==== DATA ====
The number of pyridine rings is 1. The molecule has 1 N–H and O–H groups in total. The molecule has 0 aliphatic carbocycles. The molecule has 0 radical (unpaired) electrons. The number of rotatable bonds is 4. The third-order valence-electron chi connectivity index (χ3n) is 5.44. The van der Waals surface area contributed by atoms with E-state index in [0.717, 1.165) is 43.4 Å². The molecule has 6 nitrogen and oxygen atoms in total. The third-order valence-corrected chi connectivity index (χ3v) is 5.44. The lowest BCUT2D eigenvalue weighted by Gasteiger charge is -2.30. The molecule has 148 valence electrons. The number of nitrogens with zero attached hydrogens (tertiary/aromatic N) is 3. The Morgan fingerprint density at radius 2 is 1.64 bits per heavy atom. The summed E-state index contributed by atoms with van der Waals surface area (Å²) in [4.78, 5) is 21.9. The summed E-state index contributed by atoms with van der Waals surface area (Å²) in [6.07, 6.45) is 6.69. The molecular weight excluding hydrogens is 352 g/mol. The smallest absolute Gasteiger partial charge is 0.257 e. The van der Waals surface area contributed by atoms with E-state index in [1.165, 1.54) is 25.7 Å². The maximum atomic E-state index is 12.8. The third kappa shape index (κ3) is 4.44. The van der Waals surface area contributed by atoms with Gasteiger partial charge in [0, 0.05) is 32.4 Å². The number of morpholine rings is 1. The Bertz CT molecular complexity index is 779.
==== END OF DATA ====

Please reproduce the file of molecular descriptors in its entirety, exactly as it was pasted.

The number of pyridine rings is 1. The molecule has 1 N–H and O–H groups in total. The molecule has 0 aliphatic carbocycles. The molecule has 0 radical (unpaired) electrons. The number of rotatable bonds is 4. The third-order valence-electron chi connectivity index (χ3n) is 5.44. The van der Waals surface area contributed by atoms with E-state index in [0.717, 1.165) is 43.4 Å². The molecule has 6 nitrogen and oxygen atoms in total. The third-order valence-corrected chi connectivity index (χ3v) is 5.44. The lowest BCUT2D eigenvalue weighted by Gasteiger charge is -2.30. The molecule has 148 valence electrons. The number of nitrogens with zero attached hydrogens (tertiary/aromatic N) is 3. The Morgan fingerprint density at radius 2 is 1.64 bits per heavy atom. The summed E-state index contributed by atoms with van der Waals surface area (Å²) in [4.78, 5) is 21.9. The summed E-state index contributed by atoms with van der Waals surface area (Å²) in [6.07, 6.45) is 6.69. The molecular weight excluding hydrogens is 352 g/mol. The smallest absolute Gasteiger partial charge is 0.257 e. The van der Waals surface area contributed by atoms with E-state index in [1.165, 1.54) is 25.7 Å². The maximum atomic E-state index is 12.8. The third kappa shape index (κ3) is 4.44. The van der Waals surface area contributed by atoms with Gasteiger partial charge in [0, 0.05) is 32.4 Å². The number of morpholine rings is 1. The Bertz CT molecular complexity index is 779.